My dream suggested that in this double-movement of secularisation, the “disappearance of the moderate conservative” and the eruption of the reactionary is related to this quantification as nihilism, and to the Kali Yuga. That is to say, to the same crisis of “quality” that Pirsig endured and recorded in his popular Zen and the Art of Motorcycle Maintenance.
There is also a book by Robert Musil with a suggestive title. It’s called The Man Without Qualities. I haven’t read the novel (it’s very lengthy apparently), but I have read a little summary of it. It seems to address that very issue that Pirsig also wrestled with, and which is really the issue of nihilism.
Yet something strange is occurring. Even as it approaches its limit, materialism is dissolving along with “matter” itself. That’s most especially true in physics. The Matter Myth as Paul Davies described it. It appears that “enantiodromia” is at work even now — reversal at the extremity. As matter reverts into pure energy, the qualitative begins to shine through the quantification. That “shining through” or “shattering truth” is what Gebser sees as “diaphaneity”, but he doesn’t see it arriving except in the form of universal crisis and “global catastrophe”.
So, what is it? Seizing hold of the “kingdom of heaven” is the work of either the violent or the valiant. It’s ambiguous because the human being is a paradox. It’s quite evident, I think, that Blake also approved of secularisation as his “marriage of Heaven and Hell”, and was dead set against “other worldliness”. For Blake, there was no “other world”. There was only the myopia (Single Vision) of reason and the blindness of the senses. And there’s something of that same sense in physicist David Bohm’s Wholeness and the Implicate Order.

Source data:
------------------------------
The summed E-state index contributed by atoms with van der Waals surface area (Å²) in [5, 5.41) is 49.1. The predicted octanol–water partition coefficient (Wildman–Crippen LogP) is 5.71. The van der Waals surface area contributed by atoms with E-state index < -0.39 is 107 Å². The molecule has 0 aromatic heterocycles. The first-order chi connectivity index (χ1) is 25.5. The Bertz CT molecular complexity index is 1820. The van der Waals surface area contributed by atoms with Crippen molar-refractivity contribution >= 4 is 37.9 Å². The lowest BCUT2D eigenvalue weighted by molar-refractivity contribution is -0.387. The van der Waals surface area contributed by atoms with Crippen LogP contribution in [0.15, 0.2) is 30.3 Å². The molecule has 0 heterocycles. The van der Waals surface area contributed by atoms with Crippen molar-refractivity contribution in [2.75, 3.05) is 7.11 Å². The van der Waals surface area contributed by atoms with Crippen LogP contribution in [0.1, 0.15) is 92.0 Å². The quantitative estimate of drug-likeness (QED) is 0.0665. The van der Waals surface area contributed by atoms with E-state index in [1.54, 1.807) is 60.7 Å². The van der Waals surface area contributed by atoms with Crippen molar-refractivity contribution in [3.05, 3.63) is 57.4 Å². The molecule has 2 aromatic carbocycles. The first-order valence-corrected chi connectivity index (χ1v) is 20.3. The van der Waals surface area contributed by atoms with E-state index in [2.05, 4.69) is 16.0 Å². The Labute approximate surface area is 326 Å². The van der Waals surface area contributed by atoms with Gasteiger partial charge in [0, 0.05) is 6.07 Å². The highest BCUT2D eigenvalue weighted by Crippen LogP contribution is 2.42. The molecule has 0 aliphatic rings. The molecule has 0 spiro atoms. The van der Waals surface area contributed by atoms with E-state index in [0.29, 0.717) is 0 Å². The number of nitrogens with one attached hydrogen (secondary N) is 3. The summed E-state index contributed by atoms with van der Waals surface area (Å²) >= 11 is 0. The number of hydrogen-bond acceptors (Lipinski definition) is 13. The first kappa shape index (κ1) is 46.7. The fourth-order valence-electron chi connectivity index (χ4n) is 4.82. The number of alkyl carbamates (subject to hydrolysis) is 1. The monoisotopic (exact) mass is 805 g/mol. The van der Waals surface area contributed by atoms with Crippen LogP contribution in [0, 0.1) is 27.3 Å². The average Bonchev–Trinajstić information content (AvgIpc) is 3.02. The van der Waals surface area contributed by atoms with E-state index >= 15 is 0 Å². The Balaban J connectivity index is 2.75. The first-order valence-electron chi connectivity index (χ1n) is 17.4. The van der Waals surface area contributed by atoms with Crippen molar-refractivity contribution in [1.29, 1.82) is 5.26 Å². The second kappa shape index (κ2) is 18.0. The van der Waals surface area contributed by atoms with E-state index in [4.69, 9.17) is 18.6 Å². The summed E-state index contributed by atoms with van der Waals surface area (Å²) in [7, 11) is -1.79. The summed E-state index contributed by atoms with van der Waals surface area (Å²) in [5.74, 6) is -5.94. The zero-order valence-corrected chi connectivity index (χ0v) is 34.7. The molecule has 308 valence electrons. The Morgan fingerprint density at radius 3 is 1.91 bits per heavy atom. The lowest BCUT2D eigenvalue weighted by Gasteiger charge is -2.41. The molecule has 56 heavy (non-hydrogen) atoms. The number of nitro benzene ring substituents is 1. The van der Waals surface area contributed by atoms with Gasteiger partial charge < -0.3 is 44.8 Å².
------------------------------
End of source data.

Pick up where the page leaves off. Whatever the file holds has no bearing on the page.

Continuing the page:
The significance of Pirsig’s book is the growing consciousness of the deficiency of secularisation as being also a “vulgarisation” of the qualitative. But it seems that enantiodromia is also in play here. As one tendency descends deeper into the Kali Yuga, which we call the reactionary, another tendency is leaving the murk for its “lofty heritage” as Goethe put it, in an exact duplication at “the end of history” of his “two souls” verse in Faust,
“Two souls, alas, reside within my breast,
And each from the other would be parted.
The one in sturdy lust for love
With clutching organs clinging to the world,
The other strongly rises from the gloom
To lofty fields of ancient heritage”. — Goethe, Faust.
And I think there you have the ambiguity of the double-movement noted by Gebser, and of the violent and the valiant as the ambiguity or paradox of secularism and of “seizing the kingdom of heaven”.
The irony of conservatism is, of course, that it is supposed to conserve, not to become itself a species of nihilism, which is what “the disappearance of the moderate conservative” amounts to. The supposedly “new conservatives” are the “men without qualities” and that is reflected in the indecency and incivility of the public discourse. So, do they really bear being called “conservative” at all? I would instead describe it as reactionary.
Two dynamic tendencies moving in exactly contrary directions, deeper into the quantitative or rising towards the qualitative, makes for rising stress and tension in Late Modernity. So I don’t find it unlikely that this tension will one day explode in Gebser’s “catastrophe”.